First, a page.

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Q1: Why, given their historical importance, are labour, migration & remittances frequently excluded from analyses of globalisation and IPE? (Sutcliffe)

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Presentation on theme: "Q1: Why, given their historical importance, are labour, migration & remittances frequently excluded from analyses of globalisation and IPE? (Sutcliffe)"— Presentation transcript:

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2 Q1: Why, given their historical importance, are labour, migration & remittances frequently excluded from analyses of globalisation and IPE? (Sutcliffe) Q2: Is the current situation unsustainable? Where will the ageing OECD service economies get their labour? Why the political (electoral…) contradictions? (Bhagwati) Q3: What are the implications for global inequalities, poverty & development policies (remittances & impact on both home and host economies, World Bank 11)

3 1. Migration in an historical perspective: 2. Remittances: Definitions, arguments & (forgetting) history 3. Sources & Trends: The problems of measurement: Official statistics. –World Bank $530bn 2012?, LDCs = $406bn, Guesstimates, $700bn? –Unofficial channels: 4. How important are remittances? 5. Policy implications: Home govts: Host govts:

4 1. Migration in an historical perspective: Historical Factor Mobility (World Bank/WDR 09) slavery, indentured, outward European migration, 19-20c; push vs pull factors Post-45, Fordist migration 1990s service sector labour patterns (Sassen).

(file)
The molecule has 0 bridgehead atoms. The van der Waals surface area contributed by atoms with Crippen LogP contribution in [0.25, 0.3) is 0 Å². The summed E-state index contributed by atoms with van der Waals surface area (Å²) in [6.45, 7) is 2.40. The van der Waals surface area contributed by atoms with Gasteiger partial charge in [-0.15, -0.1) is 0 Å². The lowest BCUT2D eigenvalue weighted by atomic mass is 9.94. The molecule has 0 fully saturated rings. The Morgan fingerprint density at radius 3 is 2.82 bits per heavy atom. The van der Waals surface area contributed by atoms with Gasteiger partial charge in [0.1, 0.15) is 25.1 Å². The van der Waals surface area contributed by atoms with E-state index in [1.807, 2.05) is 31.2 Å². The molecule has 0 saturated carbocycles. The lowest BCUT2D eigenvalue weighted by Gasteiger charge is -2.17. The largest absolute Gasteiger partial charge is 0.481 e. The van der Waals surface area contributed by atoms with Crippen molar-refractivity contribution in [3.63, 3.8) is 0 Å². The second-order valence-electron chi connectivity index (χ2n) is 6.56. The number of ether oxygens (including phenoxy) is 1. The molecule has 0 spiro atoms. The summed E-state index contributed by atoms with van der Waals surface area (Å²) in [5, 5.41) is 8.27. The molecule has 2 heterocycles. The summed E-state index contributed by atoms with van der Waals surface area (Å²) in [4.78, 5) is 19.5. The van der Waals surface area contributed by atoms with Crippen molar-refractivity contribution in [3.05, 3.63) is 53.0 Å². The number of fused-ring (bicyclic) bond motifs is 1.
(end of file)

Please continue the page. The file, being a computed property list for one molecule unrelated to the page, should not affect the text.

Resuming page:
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8 2. Remittances: Definitions Forgetting history ? (e.g. Eire, Italy, Spain) Sources: World Bank, Ratha – Links, BLE

9 3. Trends The problems of measurement: Official statistics. World Bank 2009 WDR WB $530 bn 2012?, LDCs = $406 bn Guesstimates, $700bn? Goods in kind. Unofficial channels: Money Transfer (eg Western Union), cash, Hawala

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11 3. Trends (cont.) Escape state (banks, neo-liberal), a colossal, small number of transactions Immensely profitable –Citibank-Mexico, advertising campaigns, Difficult to research? Ask your migrant neighbours… –Guardian, – link on plan/moodle

12 4. How important are remittances? Relative to other finance (private capital, aid, FDI)? (See fig.1, World Bank Nov 2012) Source of foreign exchange, crucial means of debt payment, counter-cyclical? Rising and stable (crisis?) source of finance; borrowing & bonds (Latin America) Main recipients: Absolute terms / Remittances as % of GDP (Following slides, WB 2011)

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16 5. Policy implications: Shifting perceptions of: impact on peoples lives within development policy on foreign exchange earnings and reserves, as well as govt finance, Home govts: new realism: Uganda, Kenya, Ghana Bonds, Securitization (Mexico, Turkey, Brazil) India, Incentives: dual nationality (NRI); vote; investment (generational change) bank, tax reforms, Social capital and infrastructure. (Somali tels, Hometown assns)

17 Negative remittances; war, conflict; distribution, gender, elites, social obligation Host govts: reducing costs, regulation (security?), reforming aid. Focus on reduction of costs –since 2005 DfID, WB site The aid industry and diasporas –DfID vs Home Office Towards joined-up govt? –Brain drains and UK labour needs

18 Policy implications? Towards joined-up govt? –Brain drains and UK labour needs –Policy argument: Manage migration to: –i) enhance development; –ii) rethink aid, its agencies and mentalities; –iii) accept migration & remitting as global social security?


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